Apprentice wage subsidies to be expanded

Matt Coughlan
(Australian Associated Press)


More apprentices and trainees will be eligible for a wage subsidy scheme covering 50 per cent of new hires’ wages.

Employer groups have called for the extension since the cap of 100,000 new starters was met within five months of the $1.2 billion scheme starting.

The existing program covered apprentices or trainees wages for people hired between October last year and the end of September this year.

Under the expansion, employers will receive the 50 per cent subsidy for up to 12 months for any apprentice or trainee engaged before September 30.

The payments will remain capped at $7000 a quarter.

Prime Minister Scott Morrison announced on Tuesday the limit on places would be scrapped as the program moves to a demand-driven model.

“Our way out of the COVID-19 recession is to keep investing in these skills and ensuring that we’re bringing more and more people into these industries to meet the country’s challenging workforce needs into the future,” he told reporters.

The government predicts the expansion will generate about 70,000 new apprentice and trainee places.

The Australian Manufacturing Workers’ Union wants the subsidy used for increases to apprentice wages instead of propping up business profits.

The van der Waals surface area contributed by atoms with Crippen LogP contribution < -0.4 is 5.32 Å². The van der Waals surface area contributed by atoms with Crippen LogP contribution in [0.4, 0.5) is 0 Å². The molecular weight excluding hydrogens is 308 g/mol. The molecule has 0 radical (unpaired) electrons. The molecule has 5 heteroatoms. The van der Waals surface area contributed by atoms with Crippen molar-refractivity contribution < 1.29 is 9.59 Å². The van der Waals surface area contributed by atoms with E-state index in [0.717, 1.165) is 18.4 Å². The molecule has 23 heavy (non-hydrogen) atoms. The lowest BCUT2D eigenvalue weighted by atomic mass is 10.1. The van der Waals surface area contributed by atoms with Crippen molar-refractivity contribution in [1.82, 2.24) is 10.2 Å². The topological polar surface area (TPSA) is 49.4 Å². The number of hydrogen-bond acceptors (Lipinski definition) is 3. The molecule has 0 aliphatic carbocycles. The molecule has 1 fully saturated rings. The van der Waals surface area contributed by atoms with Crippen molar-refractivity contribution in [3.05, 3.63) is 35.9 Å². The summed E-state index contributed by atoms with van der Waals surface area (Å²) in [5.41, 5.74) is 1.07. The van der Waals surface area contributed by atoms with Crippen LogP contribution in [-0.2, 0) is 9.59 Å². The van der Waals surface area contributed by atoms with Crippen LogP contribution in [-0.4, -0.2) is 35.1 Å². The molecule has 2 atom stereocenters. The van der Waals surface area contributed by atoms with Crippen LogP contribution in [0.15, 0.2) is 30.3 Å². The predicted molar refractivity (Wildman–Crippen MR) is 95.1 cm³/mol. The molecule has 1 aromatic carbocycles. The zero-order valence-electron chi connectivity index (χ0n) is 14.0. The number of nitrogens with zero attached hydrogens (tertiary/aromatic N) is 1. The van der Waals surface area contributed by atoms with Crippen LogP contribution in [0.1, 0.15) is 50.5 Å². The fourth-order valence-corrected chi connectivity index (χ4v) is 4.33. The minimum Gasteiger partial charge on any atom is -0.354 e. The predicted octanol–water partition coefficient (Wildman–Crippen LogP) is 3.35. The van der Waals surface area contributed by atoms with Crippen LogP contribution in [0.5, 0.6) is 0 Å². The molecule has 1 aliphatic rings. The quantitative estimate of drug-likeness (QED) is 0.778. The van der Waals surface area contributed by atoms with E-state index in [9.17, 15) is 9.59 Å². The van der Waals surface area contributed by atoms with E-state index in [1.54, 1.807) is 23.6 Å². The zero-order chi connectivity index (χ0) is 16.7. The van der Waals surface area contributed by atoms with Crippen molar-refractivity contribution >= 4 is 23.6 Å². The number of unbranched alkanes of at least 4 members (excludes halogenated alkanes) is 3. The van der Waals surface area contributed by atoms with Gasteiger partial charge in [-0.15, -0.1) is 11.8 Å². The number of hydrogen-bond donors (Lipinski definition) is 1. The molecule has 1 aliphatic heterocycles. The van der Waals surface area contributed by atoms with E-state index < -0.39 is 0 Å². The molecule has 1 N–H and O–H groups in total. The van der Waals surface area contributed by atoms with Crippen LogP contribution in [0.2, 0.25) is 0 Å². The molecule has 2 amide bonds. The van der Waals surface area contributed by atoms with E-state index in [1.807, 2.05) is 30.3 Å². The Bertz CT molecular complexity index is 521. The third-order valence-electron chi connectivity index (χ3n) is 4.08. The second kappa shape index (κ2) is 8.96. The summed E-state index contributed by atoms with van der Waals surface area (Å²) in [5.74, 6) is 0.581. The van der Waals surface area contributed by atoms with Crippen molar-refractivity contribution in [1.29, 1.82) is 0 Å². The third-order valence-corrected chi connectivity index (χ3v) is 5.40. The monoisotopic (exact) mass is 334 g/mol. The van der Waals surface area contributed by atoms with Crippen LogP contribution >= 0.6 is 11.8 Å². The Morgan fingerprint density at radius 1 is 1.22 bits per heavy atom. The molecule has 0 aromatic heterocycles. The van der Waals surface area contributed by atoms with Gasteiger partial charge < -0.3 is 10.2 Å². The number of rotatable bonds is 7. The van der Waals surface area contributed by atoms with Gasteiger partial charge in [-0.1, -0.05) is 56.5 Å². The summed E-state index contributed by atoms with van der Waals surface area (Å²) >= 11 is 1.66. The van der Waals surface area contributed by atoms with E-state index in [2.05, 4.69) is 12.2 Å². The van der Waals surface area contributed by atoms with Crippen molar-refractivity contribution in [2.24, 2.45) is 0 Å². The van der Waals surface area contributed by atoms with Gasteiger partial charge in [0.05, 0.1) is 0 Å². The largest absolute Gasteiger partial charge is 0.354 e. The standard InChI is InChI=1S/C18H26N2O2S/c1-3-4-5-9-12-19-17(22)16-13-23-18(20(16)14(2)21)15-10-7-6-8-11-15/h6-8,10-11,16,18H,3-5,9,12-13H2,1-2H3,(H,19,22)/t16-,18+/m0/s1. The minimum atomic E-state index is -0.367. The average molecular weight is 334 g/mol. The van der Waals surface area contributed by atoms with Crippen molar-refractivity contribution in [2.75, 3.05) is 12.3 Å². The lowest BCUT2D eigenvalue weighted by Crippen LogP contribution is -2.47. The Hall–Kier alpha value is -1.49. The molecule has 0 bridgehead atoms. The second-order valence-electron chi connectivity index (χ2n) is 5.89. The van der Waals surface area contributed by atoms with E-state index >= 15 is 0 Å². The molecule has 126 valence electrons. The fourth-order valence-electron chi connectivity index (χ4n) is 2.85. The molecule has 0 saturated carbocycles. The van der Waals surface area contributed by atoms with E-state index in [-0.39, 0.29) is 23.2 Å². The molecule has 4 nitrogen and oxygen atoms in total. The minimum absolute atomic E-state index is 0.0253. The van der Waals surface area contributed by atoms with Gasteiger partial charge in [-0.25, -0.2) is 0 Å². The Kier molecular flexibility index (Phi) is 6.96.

AMWU national secretary Steve Murphy said first-year manufacturing apprentices were receiving $11.35 an hour under the award.

“Apprenticeships are slipping out of reach for anyone who doesn’t have parental or partner support,” he said.

“This investment must support apprentices to learn valuable skills, not be another way for big business to boost profits while exploiting apprentices as cheap labour.”

Deputy Labor leader Richard Marles said the coalition had reduced apprentice numbers since coming to government and cut money from training.

“This government is now playing catch up footy and there is a long way to go,” he told reporters in Sydney.

According to government statistics, almost 40,000 businesses have been receiving the subsidies with construction and food and beverage services the leading industries.

Bricklayers, carpenters and joiners have been the leading occupations, followed by electricians and mechanics.

Of the 100,000 registered apprentices and trainees, more than half were aged under 25 with a further 27,000 between 25 and 44.

The Boosting Apprenticeship Commencements program was announced in last year’s budget as a measure designed to shield training from the coronavirus pandemic.


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